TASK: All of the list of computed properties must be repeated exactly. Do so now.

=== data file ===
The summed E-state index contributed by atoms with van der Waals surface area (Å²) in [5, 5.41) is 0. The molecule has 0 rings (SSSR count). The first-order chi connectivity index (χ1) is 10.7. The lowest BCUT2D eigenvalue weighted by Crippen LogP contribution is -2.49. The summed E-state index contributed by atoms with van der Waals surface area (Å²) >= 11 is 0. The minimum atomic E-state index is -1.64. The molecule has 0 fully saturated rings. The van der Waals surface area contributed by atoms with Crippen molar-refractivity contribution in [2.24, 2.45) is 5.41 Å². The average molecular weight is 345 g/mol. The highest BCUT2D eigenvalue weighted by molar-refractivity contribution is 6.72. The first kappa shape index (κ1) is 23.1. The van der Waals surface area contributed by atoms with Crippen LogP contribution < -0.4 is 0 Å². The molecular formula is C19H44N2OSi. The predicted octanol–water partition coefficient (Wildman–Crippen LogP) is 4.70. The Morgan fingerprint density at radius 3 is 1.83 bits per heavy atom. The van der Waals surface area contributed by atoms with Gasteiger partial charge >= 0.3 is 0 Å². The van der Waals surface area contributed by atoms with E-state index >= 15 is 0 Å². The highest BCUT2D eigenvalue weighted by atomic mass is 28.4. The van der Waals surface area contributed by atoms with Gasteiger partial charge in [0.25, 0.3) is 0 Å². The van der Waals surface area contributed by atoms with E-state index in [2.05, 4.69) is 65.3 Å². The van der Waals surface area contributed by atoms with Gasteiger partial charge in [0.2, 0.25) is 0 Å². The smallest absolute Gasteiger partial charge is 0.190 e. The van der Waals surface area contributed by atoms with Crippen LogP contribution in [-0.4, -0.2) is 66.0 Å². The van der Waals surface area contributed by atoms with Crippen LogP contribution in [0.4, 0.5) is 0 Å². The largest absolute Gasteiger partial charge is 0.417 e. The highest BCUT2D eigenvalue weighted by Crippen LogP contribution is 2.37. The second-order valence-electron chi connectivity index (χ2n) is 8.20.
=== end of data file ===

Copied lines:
The summed E-state index contributed by atoms with van der Waals surface area (Å²) in [5, 5.41) is 0. The molecule has 0 rings (SSSR count). The first-order chi connectivity index (χ1) is 10.7. The lowest BCUT2D eigenvalue weighted by Crippen LogP contribution is -2.49. The summed E-state index contributed by atoms with van der Waals surface area (Å²) >= 11 is 0. The minimum atomic E-state index is -1.64. The molecule has 0 fully saturated rings. The van der Waals surface area contributed by atoms with Crippen molar-refractivity contribution in [2.24, 2.45) is 5.41 Å². The average molecular weight is 345 g/mol. The highest BCUT2D eigenvalue weighted by molar-refractivity contribution is 6.72. The first kappa shape index (κ1) is 23.1. The van der Waals surface area contributed by atoms with Crippen LogP contribution < -0.4 is 0 Å². The molecular formula is C19H44N2OSi. The predicted octanol–water partition coefficient (Wildman–Crippen LogP) is 4.70. The Morgan fingerprint density at radius 3 is 1.83 bits per heavy atom. The van der Waals surface area contributed by atoms with Gasteiger partial charge >= 0.3 is 0 Å². The van der Waals surface area contributed by atoms with E-state index >= 15 is 0 Å². The highest BCUT2D eigenvalue weighted by atomic mass is 28.4. The van der Waals surface area contributed by atoms with Gasteiger partial charge in [0.25, 0.3) is 0 Å². The van der Waals surface area contributed by atoms with E-state index in [2.05, 4.69) is 65.3 Å². The van der Waals surface area contributed by atoms with Gasteiger partial charge in [0.2, 0.25) is 0 Å². The smallest absolute Gasteiger partial charge is 0.190 e. The van der Waals surface area contributed by atoms with Crippen LogP contribution in [-0.4, -0.2) is 66.0 Å². The van der Waals surface area contributed by atoms with Crippen LogP contribution in [0.4, 0.5) is 0 Å². The largest absolute Gasteiger partial charge is 0.417 e. The highest BCUT2D eigenvalue weighted by Crippen LogP contribution is 2.37. The second-order valence-electron chi connectivity index (χ2n) is 8.20.